ORTHOPOLAR OF A CURVE WITH RESPECT TO TWO LINES

 Notion studied by Henri Lazennec in 2015. Homemade name.

 Given two secant lines  and , consider the projection M of a point  on the polar line of  with respect to the lines  and . When the point  describes a curve , the point M describes the orthopolar of the curve  with respect to the lines  and . In the following, we take the orthogonal lines  and , equal to the axes. In this case, if , then . Therefore, we have the simple result in polar coordinates:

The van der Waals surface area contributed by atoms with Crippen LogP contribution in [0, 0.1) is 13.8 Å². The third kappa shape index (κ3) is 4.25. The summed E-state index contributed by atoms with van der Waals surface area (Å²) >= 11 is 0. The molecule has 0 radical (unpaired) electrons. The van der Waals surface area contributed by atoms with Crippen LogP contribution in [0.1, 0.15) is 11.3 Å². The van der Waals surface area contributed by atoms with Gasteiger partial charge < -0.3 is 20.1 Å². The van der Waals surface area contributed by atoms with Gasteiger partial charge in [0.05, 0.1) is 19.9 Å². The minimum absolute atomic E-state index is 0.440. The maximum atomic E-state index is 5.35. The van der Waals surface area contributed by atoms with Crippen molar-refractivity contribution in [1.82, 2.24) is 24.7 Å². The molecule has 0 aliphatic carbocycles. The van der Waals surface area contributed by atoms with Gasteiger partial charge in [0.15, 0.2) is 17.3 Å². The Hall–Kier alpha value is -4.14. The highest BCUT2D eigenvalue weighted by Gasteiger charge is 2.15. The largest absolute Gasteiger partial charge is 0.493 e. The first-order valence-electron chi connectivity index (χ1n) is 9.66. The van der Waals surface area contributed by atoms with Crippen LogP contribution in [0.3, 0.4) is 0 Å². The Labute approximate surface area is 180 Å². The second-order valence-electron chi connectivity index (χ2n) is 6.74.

The orthopolar with respect to the axes of the curve  is the curve .

Examples (initial curve in blue, orthopolar in red):

 The orthopolars of lines that do not pass by O are the strophoids. More precisely, the orthopolar with respect to the axes of the line  is the strophoid . It is the right strophoid for . The orthopolar of a circle centred on O is a quadrifolium. The orthopolar with respect to the axes of the circle passing by O is the curve .   For , we get the torpedo... ... and for  we get the regular bifolium. An example with a circle that does not pass through O. The orthopolar of the cross-curve is the circle .

© Robert FERRÉOL 2017